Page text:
With a $56,000-a-year price tag, Biogen’s newly approved Alzheimer’s drug Aduhelm is dovetailing into the debate on Capitol Hill over how to lower prescription drug prices.
- Actually addressing Aduhelm’s price raises complicated policy challenges, Axios’ Caitlin Owens reports.
Why it matters: Democrats may be positioning themselves to push policy measures that assign value to drugs and then price them accordingly — a huge potential blow to the pharmaceutical industry.
To truly address its launch price, policymakers have to grapple with big questions the U.S. system currently avoids: How should we determine the value of a drug, and who gets to make that decision?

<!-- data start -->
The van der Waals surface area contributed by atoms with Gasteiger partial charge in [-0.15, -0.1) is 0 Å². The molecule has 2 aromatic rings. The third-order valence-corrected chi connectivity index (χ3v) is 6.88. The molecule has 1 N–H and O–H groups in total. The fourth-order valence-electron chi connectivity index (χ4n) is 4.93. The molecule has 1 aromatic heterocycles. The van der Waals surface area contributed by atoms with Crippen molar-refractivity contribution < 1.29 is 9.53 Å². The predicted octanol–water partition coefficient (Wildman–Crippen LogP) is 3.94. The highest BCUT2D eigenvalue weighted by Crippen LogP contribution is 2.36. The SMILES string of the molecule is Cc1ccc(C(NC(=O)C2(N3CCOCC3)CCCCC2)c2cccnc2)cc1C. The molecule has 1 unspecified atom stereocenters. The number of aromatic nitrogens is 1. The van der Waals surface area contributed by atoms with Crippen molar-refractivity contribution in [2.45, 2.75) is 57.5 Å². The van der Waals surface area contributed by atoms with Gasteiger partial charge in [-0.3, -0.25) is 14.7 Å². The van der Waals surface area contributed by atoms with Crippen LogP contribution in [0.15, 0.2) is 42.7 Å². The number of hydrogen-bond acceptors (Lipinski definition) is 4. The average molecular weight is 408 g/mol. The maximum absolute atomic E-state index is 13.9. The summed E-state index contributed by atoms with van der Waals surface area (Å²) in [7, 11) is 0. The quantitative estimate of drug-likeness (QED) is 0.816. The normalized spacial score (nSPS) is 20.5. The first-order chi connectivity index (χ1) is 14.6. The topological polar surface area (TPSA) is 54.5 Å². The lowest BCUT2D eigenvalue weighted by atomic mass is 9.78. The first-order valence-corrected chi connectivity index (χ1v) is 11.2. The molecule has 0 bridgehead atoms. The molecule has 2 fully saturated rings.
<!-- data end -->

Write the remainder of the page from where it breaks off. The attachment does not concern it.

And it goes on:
- President Biden proposed giving an independent review board the power to determine the Medicare rate for new drugs that don’t have any competition.
- Democrats’ most prominent drug legislation is a House bill that gives Medicare the power to negotiate drug prices.
- Sen. Ron Wyden, the chairman of the Senate Finance Committee, recently called out Aduhelm by name in a document outlining the principles that will guide the Senate’s drug pricing bill, a hint that the Senate’s legislation will take a different direction than the House’s.
The bottom line: “Any kind of process for valuing new drugs like Aduhelm take you immediately into the controversial quagmire of how to quantify improvements in quality of life for people,” said KFF’s Larry Levitt.